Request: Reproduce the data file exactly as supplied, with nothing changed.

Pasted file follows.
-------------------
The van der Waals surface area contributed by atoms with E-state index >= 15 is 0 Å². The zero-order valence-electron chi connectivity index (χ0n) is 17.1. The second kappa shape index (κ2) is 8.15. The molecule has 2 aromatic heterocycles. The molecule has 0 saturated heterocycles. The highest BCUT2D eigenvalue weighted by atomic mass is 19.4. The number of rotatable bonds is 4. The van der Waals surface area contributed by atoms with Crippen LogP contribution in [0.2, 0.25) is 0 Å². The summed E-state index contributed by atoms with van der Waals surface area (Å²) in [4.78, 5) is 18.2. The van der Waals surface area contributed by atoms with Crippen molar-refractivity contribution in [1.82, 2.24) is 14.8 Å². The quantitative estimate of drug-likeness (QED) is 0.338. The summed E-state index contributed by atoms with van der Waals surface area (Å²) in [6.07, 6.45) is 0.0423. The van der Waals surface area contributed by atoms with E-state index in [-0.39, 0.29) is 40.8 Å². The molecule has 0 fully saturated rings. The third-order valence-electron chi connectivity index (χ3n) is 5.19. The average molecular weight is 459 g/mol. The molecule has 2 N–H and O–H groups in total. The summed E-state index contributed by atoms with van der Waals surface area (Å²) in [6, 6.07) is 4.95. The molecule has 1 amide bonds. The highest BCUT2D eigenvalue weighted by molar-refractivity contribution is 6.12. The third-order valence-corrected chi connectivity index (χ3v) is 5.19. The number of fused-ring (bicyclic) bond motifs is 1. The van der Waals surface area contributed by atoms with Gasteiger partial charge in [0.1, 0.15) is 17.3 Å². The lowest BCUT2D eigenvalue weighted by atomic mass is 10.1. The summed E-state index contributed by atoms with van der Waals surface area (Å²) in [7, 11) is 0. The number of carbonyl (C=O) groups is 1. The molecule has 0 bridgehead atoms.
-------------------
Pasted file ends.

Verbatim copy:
The van der Waals surface area contributed by atoms with E-state index >= 15 is 0 Å². The zero-order valence-electron chi connectivity index (χ0n) is 17.1. The second kappa shape index (κ2) is 8.15. The molecule has 2 aromatic heterocycles. The molecule has 0 saturated heterocycles. The highest BCUT2D eigenvalue weighted by atomic mass is 19.4. The number of rotatable bonds is 4. The van der Waals surface area contributed by atoms with Crippen LogP contribution in [0.2, 0.25) is 0 Å². The summed E-state index contributed by atoms with van der Waals surface area (Å²) in [4.78, 5) is 18.2. The van der Waals surface area contributed by atoms with Crippen molar-refractivity contribution in [1.82, 2.24) is 14.8 Å². The quantitative estimate of drug-likeness (QED) is 0.338. The summed E-state index contributed by atoms with van der Waals surface area (Å²) in [6.07, 6.45) is 0.0423. The van der Waals surface area contributed by atoms with E-state index in [-0.39, 0.29) is 40.8 Å². The molecule has 0 fully saturated rings. The third-order valence-electron chi connectivity index (χ3n) is 5.19. The average molecular weight is 459 g/mol. The molecule has 2 N–H and O–H groups in total. The summed E-state index contributed by atoms with van der Waals surface area (Å²) in [6, 6.07) is 4.95. The molecule has 1 amide bonds. The highest BCUT2D eigenvalue weighted by molar-refractivity contribution is 6.12. The third-order valence-corrected chi connectivity index (χ3v) is 5.19. The number of fused-ring (bicyclic) bond motifs is 1. The van der Waals surface area contributed by atoms with Gasteiger partial charge in [0.1, 0.15) is 17.3 Å². The lowest BCUT2D eigenvalue weighted by atomic mass is 10.1. The summed E-state index contributed by atoms with van der Waals surface area (Å²) in [7, 11) is 0. The number of carbonyl (C=O) groups is 1. The molecule has 0 bridgehead atoms.